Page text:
An unlikely free-market hero, New Wave musician Gary Numan was a strong and outspoken supporter of Margaret Thatcher’s Conservative Party throughout the 1980s. 

Released in 1979, “Cars” by Gary Numan captured the sound of music-to-come for more than ten years. NPR rated “Cars” as the eighth best New Wave song of all time, beating Duran Duran, New Order, Depeche Mode and other house-hold name artists. Numan is widely credited with being the first artist to fully expose New Wave music to mainstream listeners in the late 1970s.

But his growing success was not met with unanimous praise. Some, namely the Musicians’ Union of the United Kingdom, hated Numan and attempted to end his career before it began.

On its face, this issue may seem simple: an up-and-coming musician facing hostility from the established music community. However, at its core, the account of Gary Numan and his fight with the Musicians’ Union in the late 1970s is an example of a monopolist attempting to push out competition. And, Numan’s eventual success is an example of a free-market triumph.

In the late 1970s, what is now thought of as New Wave music was beginning to make its way onto the airwaves. For British groups like Orchestral Manoeuvres in the Dark, Depeche Mode, and the Human League, a (mimed) performance on the program “Top of the Pops” was the surest way to stardom. In fact, for most of the groups that would create the synth-infused pop of the 1980s, it was Gary Numan’s performance on Top of the Pops in 1979 that provided the inspiration.

But landing a spot on Top of the Pops was not easy for Numan. In fact, it was the opposite. Numan recalls that the Musicians’ Union of the United Kingdom attempted to ban him, as well as synthesizers, for the first two years of his career. This made it particularly difficult to perform on Top of the Pops, since all performers had to be part of the union. In his own words, Numan remembers “[the Musicians’ Union] said I was putting proper musicians out of work,” and they attempted to block Numan from attracting attention as a result.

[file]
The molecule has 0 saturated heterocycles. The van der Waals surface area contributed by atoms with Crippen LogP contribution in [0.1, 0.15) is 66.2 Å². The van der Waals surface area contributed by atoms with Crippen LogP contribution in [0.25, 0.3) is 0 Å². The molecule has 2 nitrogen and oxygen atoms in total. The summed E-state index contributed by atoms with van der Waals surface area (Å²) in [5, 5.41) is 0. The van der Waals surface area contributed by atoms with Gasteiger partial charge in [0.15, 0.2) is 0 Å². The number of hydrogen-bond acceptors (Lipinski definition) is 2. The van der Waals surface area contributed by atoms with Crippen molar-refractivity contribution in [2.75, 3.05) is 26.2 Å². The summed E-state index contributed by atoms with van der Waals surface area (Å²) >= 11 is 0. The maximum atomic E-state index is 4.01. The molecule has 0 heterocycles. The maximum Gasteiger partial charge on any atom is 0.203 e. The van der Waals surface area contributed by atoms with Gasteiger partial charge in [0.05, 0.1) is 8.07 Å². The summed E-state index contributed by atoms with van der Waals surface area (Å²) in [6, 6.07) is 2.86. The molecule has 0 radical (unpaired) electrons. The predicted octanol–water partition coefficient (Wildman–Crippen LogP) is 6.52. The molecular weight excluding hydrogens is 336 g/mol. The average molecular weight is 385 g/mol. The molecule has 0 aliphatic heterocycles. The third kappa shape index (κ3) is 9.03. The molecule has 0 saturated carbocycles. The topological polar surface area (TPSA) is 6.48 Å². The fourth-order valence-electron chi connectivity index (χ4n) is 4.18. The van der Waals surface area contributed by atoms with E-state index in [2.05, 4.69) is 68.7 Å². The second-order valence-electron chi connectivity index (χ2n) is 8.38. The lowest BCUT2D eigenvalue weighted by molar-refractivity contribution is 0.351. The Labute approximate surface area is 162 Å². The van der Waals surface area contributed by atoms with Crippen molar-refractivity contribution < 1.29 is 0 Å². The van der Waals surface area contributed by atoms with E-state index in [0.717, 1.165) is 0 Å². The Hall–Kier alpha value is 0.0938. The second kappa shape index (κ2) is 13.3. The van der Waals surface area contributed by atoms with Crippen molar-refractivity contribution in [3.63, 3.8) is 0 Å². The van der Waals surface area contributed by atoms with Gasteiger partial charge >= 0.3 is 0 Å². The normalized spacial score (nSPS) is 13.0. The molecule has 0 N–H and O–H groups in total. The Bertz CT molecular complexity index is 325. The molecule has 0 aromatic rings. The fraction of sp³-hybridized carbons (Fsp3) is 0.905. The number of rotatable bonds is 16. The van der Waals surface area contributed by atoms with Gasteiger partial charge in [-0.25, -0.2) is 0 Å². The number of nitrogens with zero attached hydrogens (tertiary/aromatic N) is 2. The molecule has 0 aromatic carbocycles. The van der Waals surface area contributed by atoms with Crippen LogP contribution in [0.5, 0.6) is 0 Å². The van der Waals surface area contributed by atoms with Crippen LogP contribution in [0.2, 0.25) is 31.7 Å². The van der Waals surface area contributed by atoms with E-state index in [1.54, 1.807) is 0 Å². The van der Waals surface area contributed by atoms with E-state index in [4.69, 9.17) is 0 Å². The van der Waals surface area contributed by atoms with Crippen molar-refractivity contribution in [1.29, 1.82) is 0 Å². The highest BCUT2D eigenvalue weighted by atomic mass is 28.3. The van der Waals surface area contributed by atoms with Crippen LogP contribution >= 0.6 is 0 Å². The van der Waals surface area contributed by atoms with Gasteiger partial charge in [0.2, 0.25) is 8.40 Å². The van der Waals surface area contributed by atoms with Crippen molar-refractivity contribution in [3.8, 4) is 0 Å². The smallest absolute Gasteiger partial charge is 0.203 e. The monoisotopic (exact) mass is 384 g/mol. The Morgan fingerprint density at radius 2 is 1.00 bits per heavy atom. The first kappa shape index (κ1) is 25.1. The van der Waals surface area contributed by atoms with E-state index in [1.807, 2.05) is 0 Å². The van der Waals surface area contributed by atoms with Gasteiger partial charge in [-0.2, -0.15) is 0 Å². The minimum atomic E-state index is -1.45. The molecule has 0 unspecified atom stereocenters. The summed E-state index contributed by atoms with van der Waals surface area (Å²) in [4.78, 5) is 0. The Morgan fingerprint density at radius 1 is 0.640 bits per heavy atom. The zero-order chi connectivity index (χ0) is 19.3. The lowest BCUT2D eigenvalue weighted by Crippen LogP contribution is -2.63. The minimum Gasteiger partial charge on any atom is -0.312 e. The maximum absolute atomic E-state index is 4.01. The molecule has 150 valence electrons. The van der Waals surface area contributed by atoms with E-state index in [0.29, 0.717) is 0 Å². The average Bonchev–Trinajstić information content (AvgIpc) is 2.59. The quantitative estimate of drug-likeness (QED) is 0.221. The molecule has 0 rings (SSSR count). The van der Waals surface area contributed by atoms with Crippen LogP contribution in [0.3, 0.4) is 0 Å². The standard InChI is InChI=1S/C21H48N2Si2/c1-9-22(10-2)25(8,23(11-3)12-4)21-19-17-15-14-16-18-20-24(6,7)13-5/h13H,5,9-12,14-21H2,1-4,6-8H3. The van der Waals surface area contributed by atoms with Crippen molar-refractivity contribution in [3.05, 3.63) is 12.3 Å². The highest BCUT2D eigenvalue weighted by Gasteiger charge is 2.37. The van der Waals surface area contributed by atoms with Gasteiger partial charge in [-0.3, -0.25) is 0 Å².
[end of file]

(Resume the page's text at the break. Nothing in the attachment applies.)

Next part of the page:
Back room skirmishes such as this were common between the music program and New Wave groups throughout the late 1970s and 1980s. The use of electronic instruments served as a large threat to the large collection of string instrument-wielding musicians employed by Top of the Pops and protected by the Musicians’ Union.

The Gary Numan – Musicians’ Union debacle of 1979 served as a precursor to an inevitable conflict between pro-market musicians and pro-union executives and producers throughout the next decade. In spite of efforts to prevent Numan from performing, producing, and selling his music, the public demand for the artist’s work eventually resulted in a victory for markets and choice.

An unlikely free-market hero, Gary Numan was also a strong and outspoken supporter of Margaret Thatcher’s Conservative Party throughout the 1980s. So much so, in fact, that Numan described his open conservatism as “a noose around [his] neck” within the music industry. He now no longer identifies as either right or left wing, but, in his own words, says he is “not socialist, I know that. I don’t believe in sharing my money.”

Numan finally performed with his band, Tubewave Army, on Top of The Pops on May 23rd, 1979. Seven weeks later, his single “Are ‘Friends’ Electric?” was Number 1 in the UK.  And the rest, as they say, was history.

 

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